The undifferentiated shock state is a colloquialism which describes a haemodynamically unstable patient who is peri-arrest and you don't know why.
The ED trainees have to deal with this problem in their fellowship exam much more frequently than the CICM candidates, judging by the rate of its appearance in the papers. Past incarnations of this topic have included the following SAQs:
- Question 18 from the first paper of 2016 (58 y.o. with pneumonia, with high PEEP)
- Question 17 from the second paper of 2013 (septic patient with pancreatitis)
- Question 4 from the first paper of 2011 (febrile 75 y.o. with history of cardiac disease)
- Question 1a and Question 1b from the second paper of 2002 (hypotensive post-op patient)
The questions each give a brief sentence of history, which is usually irrelevant when one looks at the way the college worded their answer. Clearly, they were looking for an answer to the question "how do you assess a patient in a non-specific shock state, and maintain their organ perfusion while looking for a cause?"
Differential diagnosis of shock
This is explored in greater detail in the chapter on the definition and classification of shock, but the table of causes is sufficiently important to be repeated in these notes several times.
Artifactual or spurious
Mechanical support failure
Non-mechanical failure of the circulation
Assessment of undifferentiated shock
This vaguely follows the algorithms offered by the UpToDate article. The investigation algorithm ends up with the pulmonary artery catheter as the final common pathway for shock investigation. The immediate management remedies problems as they are found. In italicised text are the immediate goals of assessment and resuscitation. The algorithm should be applicable to both totally undifferentiated ED patients whom you have never met and to the long-stay ICU patient with all their lines and tubes in.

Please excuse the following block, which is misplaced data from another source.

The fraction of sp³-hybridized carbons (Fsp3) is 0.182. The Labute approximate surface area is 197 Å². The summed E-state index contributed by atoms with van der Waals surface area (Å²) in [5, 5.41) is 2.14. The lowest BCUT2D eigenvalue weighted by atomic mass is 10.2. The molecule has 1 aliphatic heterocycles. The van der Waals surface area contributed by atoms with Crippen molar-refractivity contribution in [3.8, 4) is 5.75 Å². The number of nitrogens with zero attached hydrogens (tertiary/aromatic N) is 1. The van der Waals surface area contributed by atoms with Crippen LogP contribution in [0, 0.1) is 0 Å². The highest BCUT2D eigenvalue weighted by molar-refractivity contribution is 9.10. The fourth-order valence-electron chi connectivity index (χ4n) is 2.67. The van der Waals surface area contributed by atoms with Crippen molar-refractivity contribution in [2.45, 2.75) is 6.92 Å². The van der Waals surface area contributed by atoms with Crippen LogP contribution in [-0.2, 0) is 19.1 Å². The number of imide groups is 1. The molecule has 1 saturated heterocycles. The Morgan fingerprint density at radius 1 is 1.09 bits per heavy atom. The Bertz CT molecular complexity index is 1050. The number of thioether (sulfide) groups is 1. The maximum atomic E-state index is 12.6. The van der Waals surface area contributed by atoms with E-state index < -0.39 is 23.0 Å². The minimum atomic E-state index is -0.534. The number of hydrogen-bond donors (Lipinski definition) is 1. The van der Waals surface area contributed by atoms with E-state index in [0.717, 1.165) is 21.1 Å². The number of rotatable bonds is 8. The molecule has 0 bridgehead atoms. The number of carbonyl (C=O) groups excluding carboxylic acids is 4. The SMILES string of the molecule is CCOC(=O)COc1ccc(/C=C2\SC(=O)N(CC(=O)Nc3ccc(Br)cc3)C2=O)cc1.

The most important factor for the candidates to remember is the great value being placed on bedside ultrasonography, particularly on transthoracic echo. These techniques are now the standard for core ICU training, and the literature is strongly supportive (eg. Corl et al, 2015 ). That literature? It's written by the examiners, and their friends. The key mark-scoring phrases to manipulate these people would include the following nuggets:
- "goal-directed echocardiography"
- "focussed point-of-care bedside ultrasound",
- "rapid ultrasound for shock and hypotension (RUSH)"
- "rapid assessment by cardiac echo (RACE)"
- "abdominal and cardiac evaluation with sonography in shock (ACES)"
Immediate management: a primary survey
- Assess airway patency
- Exclude airway obstruction and asphyxia
- Assess breathing:
- Oxygenation (saturation probe)
- Ventilation (end tidal CO2, chest auscultation)
- Exclude tension pneumothorax and massive haemothorax
- Assess circulation
- Peripheral and central temperature/capillary refill
- Vital signs (heart rate, blood pressure)
- Equipment check
- Exclude artifactual shock and equipment failure as the cause of shock, eg. IABP malfunction, ECMO circuit problems, vasopressor infusion drug error.
- Head-to-toe exposure
- Exclude externally obvious haemorrhage
- Exclude anaphylaxis/angioedema
- Point of care TTE: rapid assessment with cardiac echo
- Exclude cardiac tamponade
- Exclude massive PE
- Establish venous access
- Collect a series of generic laboratory investigations, most importantly an ABG
- Assess neurology (i.e. spinal injury)
- Exclude neurogenic ("spinal") shock
Ongoing empirical resuscitation
- Ventilate the intubated patient with low-moderate PEEP (0.1cmH2O/kg)
- Commence fluid bolus: 10ml/kg.
- Commence/escalate vasopressor infusion: no evidence to decide which is best (Metaraminol? Peripheral noradrenaline?).
Secondary survey: history, examination, investigations
- Rapid focused history
- Immediate events preceding the collapse
- Drug administration history
- Recent interventions
- Relevant background history
- Collateral from recently attending staff/family
- Repeat focused examination and investigations
- ABG with special attention to lactate
- Head to toe examination
- Fluid status
- Sources of sepsis
- Abdominal examination, looking for AAA, retroperitoneal haematoma and pancreatitis
- Bedside abdominal and chest ultrasound, looking for collections
- Formal (skilled) TTE, looking for valvular dysfunction, LVOT obstruction, regional wall motion abnormalities and septal defects
- Laboratory investigations
- Full blood count
- Electrolytes and urea
- Inflammatory markers
- Cardiac injury biomarkers